Boeing decided to change course. In 2003 the Office of Internal Government (OIG) was created and reported directly to the CEO and board of directors. The decision was to make three changes to the company values which were to realign the company, vision, and to ensure employees used the same guidelines. Management goals were to open up the culture to promote changes and enforce ethical compliance through leadership. The different management levels would be responsible for ensuring ethical behavior in all their processes (Boeing Corporation, n.d.).
Change is slow. They created a very in-depth code of conduct guideline for ethical business behavior and an additional section for finance. Leadership is educating the managers on the re-written company values that incorporated integrity with a supportive culture. All employees must sign and abide by the Boeing Code of Conduct. The employees must understand the code, ask questions, seek guidance, report suspected violations, and express concerns regarding compliance with this policy and the related procedures (Boeing Corporation, n.d.).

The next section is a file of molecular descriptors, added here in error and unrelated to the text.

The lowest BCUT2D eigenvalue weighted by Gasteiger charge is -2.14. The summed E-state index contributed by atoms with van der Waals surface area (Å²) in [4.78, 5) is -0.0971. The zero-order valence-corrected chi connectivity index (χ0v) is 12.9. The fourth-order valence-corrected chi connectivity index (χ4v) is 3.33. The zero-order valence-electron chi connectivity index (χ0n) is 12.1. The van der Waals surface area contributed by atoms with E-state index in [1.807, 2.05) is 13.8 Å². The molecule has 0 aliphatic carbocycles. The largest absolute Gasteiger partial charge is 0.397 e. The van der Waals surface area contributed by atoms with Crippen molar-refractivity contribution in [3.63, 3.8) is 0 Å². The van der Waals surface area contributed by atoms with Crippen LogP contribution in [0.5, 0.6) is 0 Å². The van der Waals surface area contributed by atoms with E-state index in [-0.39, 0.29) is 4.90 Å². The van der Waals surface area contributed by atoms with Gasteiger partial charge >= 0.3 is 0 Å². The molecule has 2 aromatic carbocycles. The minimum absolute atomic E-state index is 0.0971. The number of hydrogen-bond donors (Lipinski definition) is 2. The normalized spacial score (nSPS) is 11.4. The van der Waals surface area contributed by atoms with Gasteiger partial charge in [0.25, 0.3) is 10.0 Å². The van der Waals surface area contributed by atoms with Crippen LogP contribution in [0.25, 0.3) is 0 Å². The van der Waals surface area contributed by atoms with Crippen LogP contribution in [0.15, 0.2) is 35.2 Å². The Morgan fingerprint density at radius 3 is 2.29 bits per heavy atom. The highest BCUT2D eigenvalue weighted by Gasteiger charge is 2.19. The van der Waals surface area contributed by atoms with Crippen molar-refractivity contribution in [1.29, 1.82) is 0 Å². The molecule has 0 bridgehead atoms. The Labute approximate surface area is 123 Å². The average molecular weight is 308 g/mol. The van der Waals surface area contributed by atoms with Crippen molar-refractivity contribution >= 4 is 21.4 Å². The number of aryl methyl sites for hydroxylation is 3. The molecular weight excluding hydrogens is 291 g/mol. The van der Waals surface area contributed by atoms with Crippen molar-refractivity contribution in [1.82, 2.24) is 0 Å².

Boeing has always been cross-culture oriented because it was a good business decision.
Boeing Company has gone through many changes in their leadership-style and the methods used to motivate and inspire their employees. Stop gaps that were missing in prior years have been put into place. Communication between levels of management has improved with the understanding that, as leaders, managers must be the role models for these processes. Fundamental change in Boeing management is acknowledging that there are many aspects that combine to become the central part of the whole system of training, developing, evaluating, and promoting individuals.